I bet you admire speakers who are genuine, authentic, and real. I know I do.
An audience is smarter than any single individual. An audience has a collective intelligence that can sniff out dishonesty in mere seconds. Therefore, in my presentation skills classes, I teach people to be truthful. See these two examples:
“My mind just went blank. Where was I? Somebody help me out.”
“I don’t know the answer to that question, but I know where to find it. Please give me your business card and I’ll get back to you tomorrow.”
But then some clients went too far and started to be honest about two things they should have kept to themselves:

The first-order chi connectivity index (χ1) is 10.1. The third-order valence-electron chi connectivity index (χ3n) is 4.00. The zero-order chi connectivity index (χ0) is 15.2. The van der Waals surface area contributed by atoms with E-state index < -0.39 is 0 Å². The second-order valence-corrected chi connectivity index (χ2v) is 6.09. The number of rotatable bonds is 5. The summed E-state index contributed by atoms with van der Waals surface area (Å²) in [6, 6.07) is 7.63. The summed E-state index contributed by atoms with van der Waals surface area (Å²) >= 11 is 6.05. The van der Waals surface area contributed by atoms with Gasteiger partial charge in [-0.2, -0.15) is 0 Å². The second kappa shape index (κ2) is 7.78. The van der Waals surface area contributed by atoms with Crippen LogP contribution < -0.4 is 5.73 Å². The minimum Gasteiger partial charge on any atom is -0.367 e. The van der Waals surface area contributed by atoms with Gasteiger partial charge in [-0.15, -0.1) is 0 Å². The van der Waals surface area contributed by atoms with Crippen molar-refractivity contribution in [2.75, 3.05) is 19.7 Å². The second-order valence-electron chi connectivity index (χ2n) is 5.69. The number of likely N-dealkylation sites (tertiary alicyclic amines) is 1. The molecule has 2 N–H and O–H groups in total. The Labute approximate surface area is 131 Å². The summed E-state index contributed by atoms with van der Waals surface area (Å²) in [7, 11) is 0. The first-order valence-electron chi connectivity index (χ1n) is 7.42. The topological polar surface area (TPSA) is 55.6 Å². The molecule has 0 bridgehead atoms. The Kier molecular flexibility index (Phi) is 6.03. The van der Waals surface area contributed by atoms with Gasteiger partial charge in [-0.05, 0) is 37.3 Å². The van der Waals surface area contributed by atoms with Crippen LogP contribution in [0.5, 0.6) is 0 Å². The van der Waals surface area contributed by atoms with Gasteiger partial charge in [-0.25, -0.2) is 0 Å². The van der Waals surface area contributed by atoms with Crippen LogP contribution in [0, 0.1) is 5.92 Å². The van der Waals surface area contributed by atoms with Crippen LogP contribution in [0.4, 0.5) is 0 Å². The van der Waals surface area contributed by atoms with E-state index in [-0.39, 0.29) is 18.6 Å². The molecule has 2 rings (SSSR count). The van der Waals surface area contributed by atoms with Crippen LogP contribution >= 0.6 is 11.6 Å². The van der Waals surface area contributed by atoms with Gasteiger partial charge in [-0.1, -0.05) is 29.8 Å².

- I’m really, really nervous.
- I didn’t prepare.
The audience doesn’t need (or want) to know about either of these. These statements lower the credibility of the speaker and cause audience members to either worry that the speaker will fall apart in front of them, or to feel insulted that the speaker didn’t respect them enough to be prepared.
As for nervousness, people usually don’t look as nervous as they fear, and there are workable steps they can take to reduce nervousness ahead of time. (Breathing, visualizing, stretching.) As for not being prepared, there is little excuse for that. Even if you are suddenly called on to give a report in the boardroom, you could say, “Could you give me a few minutes to prepare my thoughts?”
Be honest with discretion.